A comparison of depressive symptoms, self-esteem, and sexual behaviors between foreign-born and U.S.-born hispanic men who have sex with men: Implications for HIV prevention

Joseph P. De Santis, Elias Provencio Vasquez, James J. Weidel, Susan Watson, Michael Sanchez

Research output: Contribution to journalArticle


Background: Hispanics experience a disproportionate incidence of many diseases when compared to non-Hispanic Whites, including HIV infection. Men who have sex with men (MSM) have the highest incidence of HIV infection in the United States, accounting for 55% of the cases in the Hispanic population. Various risk factors and cultural barriers have an influence on the sexual behaviors of this subgroup of MSM. Objectives: The purpose of this study was two-fold: to describe the levels of depressive symptoms, self-esteem, and sexual behaviors of a sample of Hispanic MSM and to compare levels of these variables in foreign-born and U.S.-born Hispanic MSM. Method: Using a descriptive research design, a convenience sample of 155 Hispanic men was recruited and surveyed from various community sites. Results: Over one-third (n = 55) of the participants had depressive symptoms scores indicative of higher levels of depressive symptoms. Results of the study indicated that there were statistically significant differences in levels of depressive symptoms and sexual behaviors but not in the levels of self-esteem between the foreign-born and the U.S.-born Hispanic MSM. Discussion: In this study, foreign birth appears to be a protective factor against depressive symptoms and high-risk sexual behavior in this sample of MSM. The results of this study provide the foundation for implications for providing mental health services, HIV prevention programs, and future directions for research on this subgroup of MSM.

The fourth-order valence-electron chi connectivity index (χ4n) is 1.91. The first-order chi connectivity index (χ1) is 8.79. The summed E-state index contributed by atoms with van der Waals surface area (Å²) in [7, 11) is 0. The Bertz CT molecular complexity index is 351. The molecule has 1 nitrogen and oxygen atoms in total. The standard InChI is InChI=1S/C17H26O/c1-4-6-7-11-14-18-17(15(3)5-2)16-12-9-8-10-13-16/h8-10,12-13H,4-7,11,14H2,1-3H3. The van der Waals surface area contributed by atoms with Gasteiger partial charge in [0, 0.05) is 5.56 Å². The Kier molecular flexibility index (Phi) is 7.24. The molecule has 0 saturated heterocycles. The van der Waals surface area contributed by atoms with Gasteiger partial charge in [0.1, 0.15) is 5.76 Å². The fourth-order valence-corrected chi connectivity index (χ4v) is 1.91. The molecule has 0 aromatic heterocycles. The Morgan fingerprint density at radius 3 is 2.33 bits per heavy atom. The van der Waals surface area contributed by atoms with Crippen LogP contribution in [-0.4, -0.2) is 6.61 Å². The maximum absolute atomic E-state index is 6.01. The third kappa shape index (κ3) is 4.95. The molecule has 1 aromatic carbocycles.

Original languageEnglish (US)
Pages (from-to)80-87
Number of pages8
JournalHispanic Health Care International
Issue number2
StatePublished - Jun 25 2009



  • Cuban Americans
  • Depression
  • Hispanic Americans
  • Self-concept
  • Sexual behavior
  • Vulnerable populations

ASJC Scopus subject areas

  • Nursing(all)

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